Biden visits US-Mexico border as immigration issue heats up

Biden announced his administration’s plan to block Cuban, Haitian and Nicaraguan migrants at the border

EL PASO: President Joe Biden visited the US-Mexico border on Sunday for the first time since taking office, tackling one of the most politically charged issues in the country as he prepares for a re-election bid.

His visit was not expected to result in new policies, but rather to demonstrate that he is taking the issue seriously and to strengthen relations with Border Patrol agents, some of whom have bristled at the rollback of hard-line enforcement policies by the White House.

Biden announced on Thursday his administration’s plan to block Cuban, Haitian and Nicaraguan migrants at the border, expanding the nationalities of those who can be expelled back to Mexico.

The long-term goal of Congress reforming America’s creaky immigration system is unlikely to succeed given Republicans’ newly assumed control of the US House of Representatives.
Right-wing lawmakers have repeatedly torpedoed US immigration reform proposals over the past two decades.

Biden sent Congress an immigration reform plan on his first day in office two years ago, but it floundered due to opposition from Republicans, who also blocked his request for $3.5 billion to beef up border enforcement.

Republicans are pushing their own plans for the border following a midterm election in they seized a narrow majority in the House of Representatives.

Texas’ Republican Governor, Greg Abbott, met Biden in El Paso and handed him a letter outlining five steps to address the border crisis — including detaining the millions of people in the United States illegally.

Republican US Representative Jim Jordan told Fox News on Sunday that his party could help the Democrats — but only if Biden adopted the enforcement policies of former President Donald Trump. Those policies included separating children from their migrant parents as part of a “zero-tolerance” approach to deter illegal immigration.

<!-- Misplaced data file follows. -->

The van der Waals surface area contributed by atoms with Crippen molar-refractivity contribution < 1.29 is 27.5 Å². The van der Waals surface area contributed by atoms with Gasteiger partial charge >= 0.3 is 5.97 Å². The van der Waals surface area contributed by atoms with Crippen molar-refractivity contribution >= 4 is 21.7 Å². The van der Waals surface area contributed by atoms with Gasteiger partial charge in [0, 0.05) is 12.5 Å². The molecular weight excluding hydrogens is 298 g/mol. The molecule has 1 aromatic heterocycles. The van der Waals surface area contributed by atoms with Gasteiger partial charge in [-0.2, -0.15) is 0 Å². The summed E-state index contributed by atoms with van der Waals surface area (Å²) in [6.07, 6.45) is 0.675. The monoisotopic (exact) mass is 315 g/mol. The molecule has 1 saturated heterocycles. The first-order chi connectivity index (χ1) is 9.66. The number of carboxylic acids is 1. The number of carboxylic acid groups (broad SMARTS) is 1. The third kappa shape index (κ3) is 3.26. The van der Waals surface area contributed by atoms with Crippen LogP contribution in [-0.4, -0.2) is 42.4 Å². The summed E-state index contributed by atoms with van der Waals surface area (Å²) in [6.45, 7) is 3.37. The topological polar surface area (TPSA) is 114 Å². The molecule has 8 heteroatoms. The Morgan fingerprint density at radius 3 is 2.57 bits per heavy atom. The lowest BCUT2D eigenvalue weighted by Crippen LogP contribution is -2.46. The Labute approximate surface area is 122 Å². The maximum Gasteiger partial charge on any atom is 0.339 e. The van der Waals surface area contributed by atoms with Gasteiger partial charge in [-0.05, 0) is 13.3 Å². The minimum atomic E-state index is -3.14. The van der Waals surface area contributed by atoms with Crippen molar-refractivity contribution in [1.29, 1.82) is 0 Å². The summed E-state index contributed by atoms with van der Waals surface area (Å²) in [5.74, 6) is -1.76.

“They’ve allowed now a situation where frankly, we no longer have a border,” Jordan said.
Biden, joined by Secretary of Homeland Security Alejandro Mayorkas, is expected to meet in El Paso with congressional lawmakers, local officials and community leaders.

Mayorkas on Sunday said two of the key elements leading to increased numbers of migrants making their way to the United States — international crises and legislative stasis — were outside the president’s control.

“We’re just dealing with a broken system,” Mayorkas told reporters aboard Air Force One on the way to Texas.

The White House said Biden would assess border enforcement operations in El Paso, where the Democratic mayor declared a state of emergency last month, citing hundreds of migrants’ sleeping on the streets in cold temperatures and thousands being apprehended every day.

US border officials apprehended a record 2.2 million migrants at the border with Mexico in the 2022 fiscal year that ended in September, though that number includes individuals who tried to cross multiple times.


At the same time as he expanded his authority to expel migrants, Biden on Thursday opened legal, limited pathways into the country for Cubans, Nicaraguans and Haitians — allowing up to 30,000 people from those three countries plus Venezuela to enter the country by air each month.

While winning praise from some US industry groups desperate to solve pressing labor shortages, Biden’s moves have drawn criticism from human rights activists and some Democrats who say the new restrictions are a retreat from the president’s 2020 campaign promise to restore historical rights to asylum-seekers.

Mayorkas rejected the idea that Biden was reviving Trump-era clampdowns.

“It is not a ban at all,” he said. “It is markedly different than what the Trump administration proposed.”

On the ground in El Paso, migrants greeted the new policy with trepidation.

David Guillen, 43, asked Biden to forgive him and fellow Venezuelan migrants who entered the country illegally, many of whom are now sleeping outside a church in El Paso, fearful of being arrested and deported if they attempt to travel to another city.

“We made a mistake … but not a bad mistake. It’s just that we want a better life,” he said.
After the El Paso visit, Biden is scheduled to travel south of the border to meet with Mexican President Andres Manuel Lopez Obrador and Canadian Prime Minister Justin

Trudeau in talks that will also touch on immigration.

Americans give Biden failing grades on immigration policy, polls show.

An average of polls gathered by Real Clear Politics shows 37 percent of the public disapprove of Biden’s handling of immigration, a number lower than his overall approval rating.

“Fundamentally we have to fix the system,” Mayorkas told reporters.


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